In Book I, The Golden Compass (Original title Northern Lights, 1995), the orphan Lyra lives comfortably with the scholars of Oxford until two powerful visitors call on her. She begins a quest to rescue her kidnapped friend and starts a gripping, complex journey during which noth­ing is as it seems. The saga continues in The Sub­tle Knife (1997) when Will, who lives in our world, escapes pursuers by stepping through a window into another world. There he meets and joins forces with Lyra. As she carries the alethiometer, a device that identifies the truth and commands them to find Wills father, Will be­comes a warrior bearing the Subtle Knife, an­other powerful amulet which can cut windows between worlds.

The breathtaking pace of this multifaceted novel ends inconclusively. The story begins again immediately in the third and final volume of His Dark Materials, The Amber Spyglass (2000). It is perhaps the most compli­cated in the trilogy, attempting to resolve issues introduced in earlier books. While The Amber Spyglass does indeed tie up dangling threads, it also unravels many. It has been suggested that this is Pullman s retelling of Paradise Lost, pre­senting his own contentious view of the role of world religion.

In his 1996 Carnegie Medal ac­ceptance speech for The Golden Compass. Pull­man said, “There are some themes, some subjects. too large for adult fiction; they can only be dealt with adequately in a children’s book . . . There’s more wisdom in a story than in volumes of philosophy.” The epic proportions of the tril­ogy are worthy of discussion in terms of both content and structure.

A.E.D & M.B.S.

Source: Children’s Books and their Creators, Anita Silvey.

Philip Pullman Works

Young adult novels

His Dark Materials series

His Dark Materials trilogy:

  1. Northern Lights — in US, The Golden Compass (1995)
  2. The Subtle Knife (1997)
  3. The Amber Spyglass (2000)

Companion books:

  • Lyra’s Oxford (2003), novella, sequel of The Amber Spyglass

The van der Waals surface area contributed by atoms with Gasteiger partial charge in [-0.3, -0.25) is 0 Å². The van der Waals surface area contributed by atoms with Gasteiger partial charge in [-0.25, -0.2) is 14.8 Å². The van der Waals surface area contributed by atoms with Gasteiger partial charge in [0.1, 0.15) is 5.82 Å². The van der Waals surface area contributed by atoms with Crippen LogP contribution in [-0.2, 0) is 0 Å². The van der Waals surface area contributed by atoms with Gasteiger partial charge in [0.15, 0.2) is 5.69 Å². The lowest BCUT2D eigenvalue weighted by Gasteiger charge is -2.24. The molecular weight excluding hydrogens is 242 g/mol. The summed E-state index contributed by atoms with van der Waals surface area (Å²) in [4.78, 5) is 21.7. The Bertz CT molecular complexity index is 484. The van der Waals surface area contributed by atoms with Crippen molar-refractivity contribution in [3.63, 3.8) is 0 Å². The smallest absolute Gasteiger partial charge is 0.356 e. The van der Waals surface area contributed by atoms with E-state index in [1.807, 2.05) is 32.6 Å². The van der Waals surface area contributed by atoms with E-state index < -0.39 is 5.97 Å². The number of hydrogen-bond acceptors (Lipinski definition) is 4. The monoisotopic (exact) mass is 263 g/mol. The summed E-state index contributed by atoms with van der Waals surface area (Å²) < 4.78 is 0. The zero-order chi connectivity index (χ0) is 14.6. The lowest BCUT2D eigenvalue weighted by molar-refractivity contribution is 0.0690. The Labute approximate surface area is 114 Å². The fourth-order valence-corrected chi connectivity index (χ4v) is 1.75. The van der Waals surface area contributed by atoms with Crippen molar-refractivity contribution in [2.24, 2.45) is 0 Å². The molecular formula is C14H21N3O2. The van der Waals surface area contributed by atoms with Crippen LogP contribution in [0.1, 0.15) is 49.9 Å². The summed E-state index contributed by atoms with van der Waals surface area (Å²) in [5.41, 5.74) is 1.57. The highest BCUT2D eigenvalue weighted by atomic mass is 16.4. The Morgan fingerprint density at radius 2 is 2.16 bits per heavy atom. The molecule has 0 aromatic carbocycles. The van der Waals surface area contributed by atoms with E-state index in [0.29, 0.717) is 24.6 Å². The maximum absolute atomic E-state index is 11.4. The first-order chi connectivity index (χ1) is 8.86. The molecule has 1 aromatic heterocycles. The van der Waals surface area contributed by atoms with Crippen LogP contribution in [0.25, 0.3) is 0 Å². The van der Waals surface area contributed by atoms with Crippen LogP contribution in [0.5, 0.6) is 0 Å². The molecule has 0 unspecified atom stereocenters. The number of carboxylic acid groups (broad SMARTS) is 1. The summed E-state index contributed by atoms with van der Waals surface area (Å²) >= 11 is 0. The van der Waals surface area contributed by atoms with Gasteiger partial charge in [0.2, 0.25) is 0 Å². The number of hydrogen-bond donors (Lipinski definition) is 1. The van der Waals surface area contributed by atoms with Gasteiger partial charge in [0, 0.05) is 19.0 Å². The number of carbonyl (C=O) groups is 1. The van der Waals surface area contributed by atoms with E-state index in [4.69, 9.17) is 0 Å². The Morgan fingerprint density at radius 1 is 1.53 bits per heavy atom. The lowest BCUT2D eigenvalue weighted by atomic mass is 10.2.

• Once Upon a Time in the North (2008), novella, prequel of Northern Lights
  • “The Collectors” (2014), short story, audiobook & Kindle

The Book of Dust trilogy:

  1. La Belle Sauvage (2017)
  2. The Secret Commonwealth (2019)
  3. Third book (not yet published)

Sally Lockhart series

  1. The Ruby in the Smoke (1985)
  2. The Shadow in the North, first published as The Shadow in the Plate (1986)
  3. The Tiger in the Well (1990)
  4. The Tin Princess (1994)


  • How to Be Cool (1987)
  • The Broken Bridge (1990)
  • The White Mercedes (1992), re-issue as The Butterfly Tattoo (1998)
Children’s novels

The New-Cut Gang series:

  1. Thunderbolt’s Waxwork (1994)
  2. The Gas-Fitters’ Ball (1995)


  • Count Karlstein (1982)
  • I was a Rat! or The Scarlet Slippers (1999)
  • The Scarecrow and his Servant (2004)
Other novels
  • The Haunted Storm (1972)
  • Galatea (1976)
  • The Good Man Jesus and the Scoundrel Christ (2010), novella, part of the Canongate Myth series
Children’s short stories


  • Fairy Tales From The Brothers Grimm (2012), collection of 50 short stories

Uncollected short stories:

  • Clockwork, or, All Wound Up (1995), novella
  • The Firework-Maker’s Daughter (1995), novella
Children’s books
  • Spring-Heeled Jack (1989)
  • The Wonderful Story of Aladdin and the Enchanted Lamp (1993), picture book
  • Mossycoat (1998), picture book
  • Puss in Boots: The Adventures of That Most Enterprising Feline (2000), picture book
  • The Adventures of John Blake (2008), in The DFC and The Phoenix Mystery of the Ghost Ship storyline collected by David Fickling Books and in hardcover by Scholastic Inc.
  • Frankenstein (1990)
  • Sherlock Holmes and the Limehouse Horror (1992)
  • The Gas-Fitters’ Ball (1995)